“Based on these scriptural passages, we believe that the New Testament church, as defined by the apostles’ doctrine and experience, has existed in every age since the Day of Pentecost. In this chapter we will examine the historical record to see what evidence exists to support this conclusion.”
By Word Aflame Publications
God’s truth endures to all generations (Psalm 100:5). God has always had a people; even in times of great apostasy, He has had a remnant who believed and obeyed Him.
In Romans 11, the apostle Paul derived an important principle from the story of Elijah the principle of preservation. That is, God always has a remnant. Even when His people as a whole reject Him, some still serve Him according to the truth.
When Jesus Christ told the apostles of His plan to establish the New Testament church, He assured them that the gates of hell would not stand against that church (Matthew 16:18). This statement indicates that the Lord will always have disciples who are victorious over the forces of evil and that Satan will never be able to wipe the church out of existence. In other words, Jesus gave His church the promise of preservation.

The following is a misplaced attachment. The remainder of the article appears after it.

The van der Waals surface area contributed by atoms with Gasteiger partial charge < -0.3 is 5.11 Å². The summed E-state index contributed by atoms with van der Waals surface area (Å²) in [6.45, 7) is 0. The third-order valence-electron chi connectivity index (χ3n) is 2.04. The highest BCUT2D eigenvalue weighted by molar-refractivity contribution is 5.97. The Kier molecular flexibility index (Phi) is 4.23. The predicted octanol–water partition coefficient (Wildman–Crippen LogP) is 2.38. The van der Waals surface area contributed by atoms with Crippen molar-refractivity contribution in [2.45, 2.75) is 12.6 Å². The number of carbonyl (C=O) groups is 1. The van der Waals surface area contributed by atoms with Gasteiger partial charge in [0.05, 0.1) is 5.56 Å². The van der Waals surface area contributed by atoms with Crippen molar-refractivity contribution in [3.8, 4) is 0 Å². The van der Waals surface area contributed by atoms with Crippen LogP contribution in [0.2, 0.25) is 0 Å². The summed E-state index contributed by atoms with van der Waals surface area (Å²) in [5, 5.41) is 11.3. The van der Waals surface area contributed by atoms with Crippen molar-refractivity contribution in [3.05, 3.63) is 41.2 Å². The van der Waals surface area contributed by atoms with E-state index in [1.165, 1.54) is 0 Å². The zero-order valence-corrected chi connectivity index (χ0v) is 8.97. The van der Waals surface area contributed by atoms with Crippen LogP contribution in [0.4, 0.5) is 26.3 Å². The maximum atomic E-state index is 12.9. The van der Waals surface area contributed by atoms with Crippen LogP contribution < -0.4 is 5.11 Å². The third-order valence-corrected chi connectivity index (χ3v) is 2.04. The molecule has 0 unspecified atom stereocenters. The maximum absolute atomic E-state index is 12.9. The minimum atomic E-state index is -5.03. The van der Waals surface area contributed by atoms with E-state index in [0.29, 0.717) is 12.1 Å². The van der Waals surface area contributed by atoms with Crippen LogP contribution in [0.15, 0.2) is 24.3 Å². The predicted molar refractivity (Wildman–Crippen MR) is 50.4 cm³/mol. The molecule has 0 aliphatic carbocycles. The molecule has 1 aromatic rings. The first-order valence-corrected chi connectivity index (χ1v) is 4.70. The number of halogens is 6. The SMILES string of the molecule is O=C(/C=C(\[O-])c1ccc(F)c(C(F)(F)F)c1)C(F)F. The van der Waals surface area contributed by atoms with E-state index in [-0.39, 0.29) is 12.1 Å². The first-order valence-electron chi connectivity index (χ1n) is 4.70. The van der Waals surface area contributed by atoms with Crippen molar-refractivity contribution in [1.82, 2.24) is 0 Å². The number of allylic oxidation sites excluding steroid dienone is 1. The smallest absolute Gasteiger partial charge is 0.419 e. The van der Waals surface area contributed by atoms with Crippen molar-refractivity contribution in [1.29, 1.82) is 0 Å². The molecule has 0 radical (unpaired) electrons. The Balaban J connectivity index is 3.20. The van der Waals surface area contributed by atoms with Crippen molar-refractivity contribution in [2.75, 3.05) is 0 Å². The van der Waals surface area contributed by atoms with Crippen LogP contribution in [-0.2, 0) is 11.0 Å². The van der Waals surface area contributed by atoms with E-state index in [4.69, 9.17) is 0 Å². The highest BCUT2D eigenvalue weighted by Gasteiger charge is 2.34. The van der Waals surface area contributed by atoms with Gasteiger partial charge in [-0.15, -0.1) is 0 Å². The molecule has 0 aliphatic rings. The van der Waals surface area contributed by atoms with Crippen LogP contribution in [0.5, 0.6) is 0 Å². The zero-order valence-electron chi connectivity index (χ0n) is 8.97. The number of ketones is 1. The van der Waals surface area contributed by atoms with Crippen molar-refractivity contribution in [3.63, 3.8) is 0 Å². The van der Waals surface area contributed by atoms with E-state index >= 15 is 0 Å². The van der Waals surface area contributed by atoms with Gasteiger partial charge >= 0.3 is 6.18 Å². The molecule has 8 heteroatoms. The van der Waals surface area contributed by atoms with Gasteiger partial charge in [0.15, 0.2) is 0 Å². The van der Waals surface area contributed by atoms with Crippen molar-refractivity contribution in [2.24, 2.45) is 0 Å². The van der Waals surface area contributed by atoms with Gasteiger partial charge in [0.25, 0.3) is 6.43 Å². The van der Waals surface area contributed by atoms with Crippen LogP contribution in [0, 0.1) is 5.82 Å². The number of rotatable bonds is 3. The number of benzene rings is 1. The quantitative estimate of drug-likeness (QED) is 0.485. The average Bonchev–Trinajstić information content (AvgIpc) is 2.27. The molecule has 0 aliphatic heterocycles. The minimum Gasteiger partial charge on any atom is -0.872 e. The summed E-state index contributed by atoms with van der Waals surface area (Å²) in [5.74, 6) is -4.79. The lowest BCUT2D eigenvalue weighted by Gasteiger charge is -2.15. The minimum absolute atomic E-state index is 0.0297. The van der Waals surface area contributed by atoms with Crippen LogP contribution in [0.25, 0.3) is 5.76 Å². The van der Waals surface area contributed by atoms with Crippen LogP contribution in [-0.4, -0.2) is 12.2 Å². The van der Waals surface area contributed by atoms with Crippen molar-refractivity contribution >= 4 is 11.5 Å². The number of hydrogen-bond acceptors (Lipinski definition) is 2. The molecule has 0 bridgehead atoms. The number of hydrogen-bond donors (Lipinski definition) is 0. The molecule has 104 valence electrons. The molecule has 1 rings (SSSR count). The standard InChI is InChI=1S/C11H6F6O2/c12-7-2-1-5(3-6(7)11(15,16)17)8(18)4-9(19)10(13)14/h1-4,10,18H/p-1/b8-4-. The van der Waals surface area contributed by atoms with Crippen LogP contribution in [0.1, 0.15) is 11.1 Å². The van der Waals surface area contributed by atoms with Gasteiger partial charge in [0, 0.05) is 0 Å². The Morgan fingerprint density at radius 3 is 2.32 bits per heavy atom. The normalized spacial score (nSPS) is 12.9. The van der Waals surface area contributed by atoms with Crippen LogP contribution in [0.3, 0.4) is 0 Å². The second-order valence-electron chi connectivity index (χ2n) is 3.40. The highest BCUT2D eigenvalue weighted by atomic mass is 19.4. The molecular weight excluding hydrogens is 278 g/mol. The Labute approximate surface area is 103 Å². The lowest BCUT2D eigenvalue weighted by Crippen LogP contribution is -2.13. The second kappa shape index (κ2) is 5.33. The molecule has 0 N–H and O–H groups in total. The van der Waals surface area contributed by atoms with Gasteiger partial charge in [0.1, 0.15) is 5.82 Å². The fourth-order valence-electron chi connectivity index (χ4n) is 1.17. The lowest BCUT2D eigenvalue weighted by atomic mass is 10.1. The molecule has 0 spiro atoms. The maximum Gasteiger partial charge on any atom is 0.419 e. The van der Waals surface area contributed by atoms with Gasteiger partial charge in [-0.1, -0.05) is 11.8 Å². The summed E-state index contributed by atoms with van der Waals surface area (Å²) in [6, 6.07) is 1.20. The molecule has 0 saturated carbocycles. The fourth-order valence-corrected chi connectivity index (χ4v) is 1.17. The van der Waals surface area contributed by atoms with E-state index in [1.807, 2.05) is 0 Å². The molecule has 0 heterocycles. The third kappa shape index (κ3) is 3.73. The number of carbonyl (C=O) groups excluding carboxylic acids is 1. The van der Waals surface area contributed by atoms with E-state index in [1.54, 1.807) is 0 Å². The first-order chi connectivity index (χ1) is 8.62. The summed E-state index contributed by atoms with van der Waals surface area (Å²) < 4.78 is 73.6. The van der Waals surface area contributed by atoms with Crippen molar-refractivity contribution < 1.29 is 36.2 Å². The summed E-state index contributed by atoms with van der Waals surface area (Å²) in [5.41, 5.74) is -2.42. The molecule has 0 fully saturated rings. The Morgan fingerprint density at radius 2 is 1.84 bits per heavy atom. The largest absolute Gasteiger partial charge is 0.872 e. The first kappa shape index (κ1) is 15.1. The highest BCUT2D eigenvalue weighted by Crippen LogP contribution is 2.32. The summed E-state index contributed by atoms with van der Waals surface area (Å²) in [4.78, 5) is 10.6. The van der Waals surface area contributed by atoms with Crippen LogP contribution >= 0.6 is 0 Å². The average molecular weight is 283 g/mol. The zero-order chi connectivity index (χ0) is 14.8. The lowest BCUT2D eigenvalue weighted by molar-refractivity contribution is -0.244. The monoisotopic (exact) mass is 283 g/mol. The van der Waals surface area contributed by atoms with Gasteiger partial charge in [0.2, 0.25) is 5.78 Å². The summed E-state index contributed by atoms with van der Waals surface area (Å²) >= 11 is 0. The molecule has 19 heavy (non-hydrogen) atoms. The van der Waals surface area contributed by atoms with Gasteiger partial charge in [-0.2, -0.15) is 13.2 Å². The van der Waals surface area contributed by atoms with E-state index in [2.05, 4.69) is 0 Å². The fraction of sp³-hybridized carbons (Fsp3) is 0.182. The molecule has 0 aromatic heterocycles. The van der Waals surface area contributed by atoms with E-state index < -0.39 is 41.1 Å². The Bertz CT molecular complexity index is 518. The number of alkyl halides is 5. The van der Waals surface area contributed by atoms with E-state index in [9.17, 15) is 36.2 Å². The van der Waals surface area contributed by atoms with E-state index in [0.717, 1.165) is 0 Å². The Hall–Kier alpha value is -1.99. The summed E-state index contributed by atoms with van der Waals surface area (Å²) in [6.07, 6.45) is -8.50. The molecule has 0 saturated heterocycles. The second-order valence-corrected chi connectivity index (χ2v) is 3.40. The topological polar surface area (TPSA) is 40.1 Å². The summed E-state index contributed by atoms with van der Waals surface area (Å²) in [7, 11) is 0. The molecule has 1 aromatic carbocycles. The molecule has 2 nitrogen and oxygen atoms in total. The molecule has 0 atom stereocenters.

In Revelation 2 and 3, the Lord sent letters to seven churches in Asia Minor. They were actual churches in the first century, but their circumstances and conditions are relevant in every age, including today. Jesus praised two of them, rebuked one, and both praised and rebuked the other four. Significantly, in each letter He promised a reward to the over-comer, indicating that in every case some people would be victorious over sin. Regarding one of the weakest churches, He stated, “Thou hast a few names even in Sardis which have not defiled their garments” (Revelation 3:4).
Based on these scriptural passages, we believe that the New Testament church, as defined by the apostles’ doctrine and experience, has existed in every age since the Day of Pentecost. In this chapter we will examine the historical record to see what evidence exists to support this conclusion.
The Record of Preservation
At the outset of our survey, we must note several difficulties in attempting such a study of history.
Adequate records are not always available. Religious leaders often destroyed writings they judged unorthodox and suppressed views they considered false, dangerous, or unimportant. Other historical information may have been lost or overlooked by historians. Even today, it is often difficult to find information about Oneness Pentecostalism in libraries, despite the size of this movement and the lack of suppression of publications in the western world.
Records that do exist are often slanted in favor of majority doctrinal views. This occurs either intentionally or unintentionally, for history is written by the victors.
Many ancient writings contain changes or additions made by copyists over the centuries. This happened often for doctrinal reasons.